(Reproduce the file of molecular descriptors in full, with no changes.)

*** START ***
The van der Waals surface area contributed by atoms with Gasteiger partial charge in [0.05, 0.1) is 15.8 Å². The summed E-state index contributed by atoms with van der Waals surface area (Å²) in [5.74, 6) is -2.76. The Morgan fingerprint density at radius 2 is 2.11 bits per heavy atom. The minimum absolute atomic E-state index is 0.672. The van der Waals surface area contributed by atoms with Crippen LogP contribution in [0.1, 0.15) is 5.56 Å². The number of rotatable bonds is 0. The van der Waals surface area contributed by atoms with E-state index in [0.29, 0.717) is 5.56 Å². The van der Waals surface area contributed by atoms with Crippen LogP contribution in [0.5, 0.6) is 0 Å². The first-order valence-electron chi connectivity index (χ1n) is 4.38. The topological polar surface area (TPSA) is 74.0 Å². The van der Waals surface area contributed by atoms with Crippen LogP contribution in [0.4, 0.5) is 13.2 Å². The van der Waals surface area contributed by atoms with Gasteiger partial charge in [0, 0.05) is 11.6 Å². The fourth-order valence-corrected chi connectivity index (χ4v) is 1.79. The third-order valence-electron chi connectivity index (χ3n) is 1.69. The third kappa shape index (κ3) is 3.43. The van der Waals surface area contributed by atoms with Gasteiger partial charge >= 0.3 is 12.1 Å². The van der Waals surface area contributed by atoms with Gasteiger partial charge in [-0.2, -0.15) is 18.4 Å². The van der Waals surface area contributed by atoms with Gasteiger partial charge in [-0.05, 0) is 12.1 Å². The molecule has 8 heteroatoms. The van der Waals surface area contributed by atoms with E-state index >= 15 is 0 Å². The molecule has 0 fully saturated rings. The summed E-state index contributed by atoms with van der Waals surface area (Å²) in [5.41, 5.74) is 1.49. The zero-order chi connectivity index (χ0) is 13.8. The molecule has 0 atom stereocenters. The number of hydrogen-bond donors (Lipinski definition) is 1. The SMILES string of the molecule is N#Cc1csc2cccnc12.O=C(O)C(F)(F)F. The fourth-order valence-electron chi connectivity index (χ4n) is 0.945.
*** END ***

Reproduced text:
The van der Waals surface area contributed by atoms with Gasteiger partial charge in [0.05, 0.1) is 15.8 Å². The summed E-state index contributed by atoms with van der Waals surface area (Å²) in [5.74, 6) is -2.76. The Morgan fingerprint density at radius 2 is 2.11 bits per heavy atom. The minimum absolute atomic E-state index is 0.672. The van der Waals surface area contributed by atoms with Crippen LogP contribution in [0.1, 0.15) is 5.56 Å². The number of rotatable bonds is 0. The van der Waals surface area contributed by atoms with E-state index in [0.29, 0.717) is 5.56 Å². The van der Waals surface area contributed by atoms with Crippen LogP contribution in [0.5, 0.6) is 0 Å². The first-order valence-electron chi connectivity index (χ1n) is 4.38. The topological polar surface area (TPSA) is 74.0 Å². The van der Waals surface area contributed by atoms with Crippen LogP contribution in [0.4, 0.5) is 13.2 Å². The van der Waals surface area contributed by atoms with Gasteiger partial charge in [0, 0.05) is 11.6 Å². The fourth-order valence-corrected chi connectivity index (χ4v) is 1.79. The third-order valence-electron chi connectivity index (χ3n) is 1.69. The third kappa shape index (κ3) is 3.43. The van der Waals surface area contributed by atoms with Gasteiger partial charge >= 0.3 is 12.1 Å². The van der Waals surface area contributed by atoms with Gasteiger partial charge in [-0.2, -0.15) is 18.4 Å². The van der Waals surface area contributed by atoms with Gasteiger partial charge in [-0.05, 0) is 12.1 Å². The molecule has 8 heteroatoms. The van der Waals surface area contributed by atoms with E-state index >= 15 is 0 Å². The molecule has 0 fully saturated rings. The summed E-state index contributed by atoms with van der Waals surface area (Å²) in [5.41, 5.74) is 1.49. The zero-order chi connectivity index (χ0) is 13.8. The molecule has 0 atom stereocenters. The number of hydrogen-bond donors (Lipinski definition) is 1. The SMILES string of the molecule is N#Cc1csc2cccnc12.O=C(O)C(F)(F)F. The fourth-order valence-electron chi connectivity index (χ4n) is 0.945.